Episode 53: Embrace the Chaos - Study Guide for College We spend a lot of time and energy cleaning up our messes, bringing order to chaos, and doing our best to avoid disruptions. Economist Tim Harford offers a different perspective, embracing mess.

Episode 53: Embrace the Chaos - Study Guide for College

Tim Harford wants us to find value in mess PeopleImages/Getty Images hide caption

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Tim Harford wants us to find value in mess

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To many of us, the desire to bring order to chaos can be nearly irresistible. It's a desire that extends to many aspects of our lives: Managers tell employees to get organized. Politicians are elected on promises to clean up Washington. Parents tell their children to clean their room.

But economist and writer Tim Harford thinks we're underestimating the value of disorder. In this episode of Hidden Brain, we talk with Harford about his new book, Messy, and how an embrace of chaos is beneficial to musicians, speechmakers, politicians – and the rest of us.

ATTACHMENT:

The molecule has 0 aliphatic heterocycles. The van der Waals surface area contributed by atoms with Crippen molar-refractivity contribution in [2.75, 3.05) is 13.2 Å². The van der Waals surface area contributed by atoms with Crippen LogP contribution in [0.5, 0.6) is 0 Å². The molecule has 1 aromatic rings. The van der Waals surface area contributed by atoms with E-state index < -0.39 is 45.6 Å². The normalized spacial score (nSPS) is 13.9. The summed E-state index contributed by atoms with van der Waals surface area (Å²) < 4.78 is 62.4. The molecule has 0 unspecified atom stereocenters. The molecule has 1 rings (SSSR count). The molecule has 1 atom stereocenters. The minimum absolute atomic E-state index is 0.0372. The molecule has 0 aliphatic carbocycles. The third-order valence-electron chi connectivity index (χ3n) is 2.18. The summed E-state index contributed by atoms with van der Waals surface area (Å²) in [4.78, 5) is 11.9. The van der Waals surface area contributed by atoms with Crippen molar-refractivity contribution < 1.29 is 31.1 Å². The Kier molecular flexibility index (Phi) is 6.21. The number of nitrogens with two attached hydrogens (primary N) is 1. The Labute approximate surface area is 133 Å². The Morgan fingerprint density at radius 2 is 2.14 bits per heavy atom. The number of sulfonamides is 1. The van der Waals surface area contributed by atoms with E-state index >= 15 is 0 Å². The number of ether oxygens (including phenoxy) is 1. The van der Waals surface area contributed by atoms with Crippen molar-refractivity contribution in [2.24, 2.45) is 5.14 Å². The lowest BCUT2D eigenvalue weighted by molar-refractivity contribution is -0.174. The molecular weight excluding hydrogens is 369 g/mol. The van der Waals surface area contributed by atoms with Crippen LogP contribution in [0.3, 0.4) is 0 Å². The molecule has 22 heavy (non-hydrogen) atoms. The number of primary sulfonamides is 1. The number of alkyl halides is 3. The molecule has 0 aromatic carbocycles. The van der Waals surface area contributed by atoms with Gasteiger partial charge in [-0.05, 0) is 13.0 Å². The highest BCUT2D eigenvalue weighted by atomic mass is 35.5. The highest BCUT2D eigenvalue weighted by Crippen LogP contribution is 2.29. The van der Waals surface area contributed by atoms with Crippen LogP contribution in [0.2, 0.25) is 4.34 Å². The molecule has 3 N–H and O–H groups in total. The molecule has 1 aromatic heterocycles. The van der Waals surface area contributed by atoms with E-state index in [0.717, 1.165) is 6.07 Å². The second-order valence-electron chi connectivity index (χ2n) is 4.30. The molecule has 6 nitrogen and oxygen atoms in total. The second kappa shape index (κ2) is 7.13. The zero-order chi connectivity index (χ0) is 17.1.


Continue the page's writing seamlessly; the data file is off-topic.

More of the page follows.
Study Guide Questions

1. Tim Harford describes a study about clean desk policies and office environments. In this study, the researchers separate participants into four different groups and have them do office work in a different office environment.

  • Describe the experimental methods and each of the four groups.
  • Describe the results (e.g. which group was the most productive). Be sure to discuss what happened with the fourth group.
  • Offer an explanation for these findings.

2. Harford and Shankar then turn their attention to politics, specifically the Brexit vote and Donald Trump's campaign. Harford states that "Trump is a master of using chaos to his advantage." Describe what he means by that. Be sure to point to "chaotic" moments in the Trump campaign. How might these have been different from similar moments in campaigns of other politicians (including Clinton's campaign)?

3. They also discuss the Brexit vote. Describe the dynamics between the two "leave" campaigns and how these dynamics ended up benefiting the pro-Brexit side of the debate. After describing Harford's argument, find another example of chaos in a political campaign. Did it help or hurt the campaign? Why?

 

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